Nightmares

The bat is eating my brother in the attic of our house. I’m begging myself to wake up, but I cannot. Soon, my brother is only a mass of flesh, held to a corner of the ceiling by flapping wings. I am standing at the door, tears falling down my face, completely helpless. The bat and I know that he’s dead, but it won’t stop chewing at him, and I start to scream.

The street outside my father’s house has been turned into an open-air parking lot, and it is filled with black SUVs. I am crouched behind one of the cars, terrified but thrilled, because I feel exactly like I have always imagined I would feel, if I were a cop on a dangerous assignment. Suddenly, I notice that there is a pack of Dobermans in the parking lot, and that they’re looking for me.

I’m in the Hunger Games. We’re at a little beach, in the final phase of the games. I recognise a competitor as a nerdy boy from school. We both seem to be swimming to the same wall, to escape each other, and suddenly I realise that one of us doesn’t have legs, but I can’t tell which one of us it is. Then I am in the forest on the beach, and I realise that there are only two of us left, a senior of mine that I never liked, and I. The trees are tall and lanky, like the boy, and I find that if I push down on my knees, I can jump till the canopy. I know that I’m going to have to kill him, but I feel no fear. I tear him apart, limb by limb. I don’t feel guilty, only proud.

We’re standing on a thin strip of land in the middle of the ocean. There’s no way to escape, only time. Suddenly, there’s bright green grass all around me. I’m running from the waves, but they’re too powerful. I know that I’m going to drown. I have never felt like terror like this before. I am safe, but only till the waves crash over me.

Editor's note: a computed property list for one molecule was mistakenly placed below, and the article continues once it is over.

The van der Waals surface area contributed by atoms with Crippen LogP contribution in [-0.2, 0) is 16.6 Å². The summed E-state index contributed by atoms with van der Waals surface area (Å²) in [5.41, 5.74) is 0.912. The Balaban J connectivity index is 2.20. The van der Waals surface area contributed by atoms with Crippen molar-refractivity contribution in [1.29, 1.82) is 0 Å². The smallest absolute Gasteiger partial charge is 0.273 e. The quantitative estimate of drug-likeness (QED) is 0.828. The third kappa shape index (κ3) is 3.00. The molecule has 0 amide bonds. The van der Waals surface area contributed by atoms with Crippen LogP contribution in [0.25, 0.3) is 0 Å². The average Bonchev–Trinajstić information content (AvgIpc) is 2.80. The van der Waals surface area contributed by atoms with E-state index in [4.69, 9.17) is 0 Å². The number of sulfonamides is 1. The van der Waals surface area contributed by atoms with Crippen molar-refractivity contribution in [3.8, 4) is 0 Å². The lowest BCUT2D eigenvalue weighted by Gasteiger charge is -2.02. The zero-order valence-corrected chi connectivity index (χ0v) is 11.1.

It is only a second. I am walking down the corridor in my grandparents’ house, and a banshee flies out of the last room as I am going to pass by it. Her movement isn’t smooth. It is like her feet drag the floor with them as they move, and she scratches her way out. But it is so fast. I am facing her now, and her screeches so assertively, that for a minute I am aware that all the people who are downstairs, who would protect me from her, are probably also terrified.

I’m dying. I am in my grandparents’ neighbourhood, near the park we used to play in, lying slumped on the street. I feel my soul leave my body, but I’m not ready to die. I’m going higher and higher, and I turn to an orange speck in the sky and beg it to let me live. It says okay, but we both know that we’re only fooling ourselves.

We’re all on an island. There are swimming pools everywhere, with huge water-slides. There are too many people in the pool, and the slides are all vertical. I’m clinging to the side of one. People are throwing water balloons at each other from either ends of the slide. Everyone’s dying, people are falling onto each other. Suddenly, there’s no water at the bottom in the pool. I can see the cement floor.

I’m in a canoe, in an underground passageway. There are familiar strangers in the boat with me. Everything is a rusty red, including ourselves. When we reach the place the boat must dock, they all get up, and have somewhere to go. I don’t know what I’m doing there, so I begin to walk around. There are rooms everywhere, connected by strings of wood. As I walk by the rooms, I can see people sitting on the floor, talking, people having sex, people looking at a lamp, and the long hair of a woman, as it falls down her back. Then I’m back in the canoe, and it’s full of marbles, and again it’s moving toward the place with hanging rooms, that I have just left. The water level in the passage is rising, and I’m scared we’re going to drown, because the canal is too narrow, and my head’s almost touching the roof. I jump out of the canoe, and swim towards the ledge where I got off the first time. I know then that everyone else has drowned.

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